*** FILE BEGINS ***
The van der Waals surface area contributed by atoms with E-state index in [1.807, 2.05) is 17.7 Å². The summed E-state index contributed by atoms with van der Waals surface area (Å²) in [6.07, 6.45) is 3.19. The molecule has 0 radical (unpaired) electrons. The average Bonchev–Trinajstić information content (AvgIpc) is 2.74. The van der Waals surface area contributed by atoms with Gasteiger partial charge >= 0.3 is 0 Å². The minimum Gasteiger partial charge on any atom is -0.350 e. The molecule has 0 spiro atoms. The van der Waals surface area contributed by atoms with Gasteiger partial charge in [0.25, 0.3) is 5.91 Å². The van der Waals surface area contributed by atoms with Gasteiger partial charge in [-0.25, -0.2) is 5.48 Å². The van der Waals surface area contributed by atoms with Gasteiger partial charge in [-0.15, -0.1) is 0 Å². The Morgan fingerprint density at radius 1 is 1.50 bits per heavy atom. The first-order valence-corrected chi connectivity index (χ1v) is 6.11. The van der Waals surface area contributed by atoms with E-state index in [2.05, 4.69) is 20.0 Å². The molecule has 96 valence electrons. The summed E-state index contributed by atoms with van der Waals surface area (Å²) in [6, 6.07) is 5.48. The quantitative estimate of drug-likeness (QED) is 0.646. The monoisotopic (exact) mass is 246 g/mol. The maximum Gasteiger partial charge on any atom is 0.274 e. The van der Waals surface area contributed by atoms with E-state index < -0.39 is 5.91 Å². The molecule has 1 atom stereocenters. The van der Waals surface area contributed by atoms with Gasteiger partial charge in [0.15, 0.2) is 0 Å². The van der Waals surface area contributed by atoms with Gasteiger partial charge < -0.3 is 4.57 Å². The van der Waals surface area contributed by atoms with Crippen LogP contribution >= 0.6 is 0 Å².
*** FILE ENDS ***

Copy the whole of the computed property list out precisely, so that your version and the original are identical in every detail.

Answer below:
The van der Waals surface area contributed by atoms with E-state index in [1.807, 2.05) is 17.7 Å². The summed E-state index contributed by atoms with van der Waals surface area (Å²) in [6.07, 6.45) is 3.19. The molecule has 0 radical (unpaired) electrons. The average Bonchev–Trinajstić information content (AvgIpc) is 2.74. The van der Waals surface area contributed by atoms with Gasteiger partial charge >= 0.3 is 0 Å². The minimum Gasteiger partial charge on any atom is -0.350 e. The molecule has 0 spiro atoms. The van der Waals surface area contributed by atoms with Gasteiger partial charge in [0.25, 0.3) is 5.91 Å². The van der Waals surface area contributed by atoms with Gasteiger partial charge in [-0.25, -0.2) is 5.48 Å². The van der Waals surface area contributed by atoms with Gasteiger partial charge in [-0.15, -0.1) is 0 Å². The Morgan fingerprint density at radius 1 is 1.50 bits per heavy atom. The first-order valence-corrected chi connectivity index (χ1v) is 6.11. The van der Waals surface area contributed by atoms with E-state index in [2.05, 4.69) is 20.0 Å². The molecule has 96 valence electrons. The summed E-state index contributed by atoms with van der Waals surface area (Å²) in [6, 6.07) is 5.48. The quantitative estimate of drug-likeness (QED) is 0.646. The monoisotopic (exact) mass is 246 g/mol. The maximum Gasteiger partial charge on any atom is 0.274 e. The van der Waals surface area contributed by atoms with E-state index < -0.39 is 5.91 Å². The molecule has 1 atom stereocenters. The van der Waals surface area contributed by atoms with Gasteiger partial charge in [0.15, 0.2) is 0 Å². The van der Waals surface area contributed by atoms with Gasteiger partial charge < -0.3 is 4.57 Å². The van der Waals surface area contributed by atoms with Crippen LogP contribution >= 0.6 is 0 Å².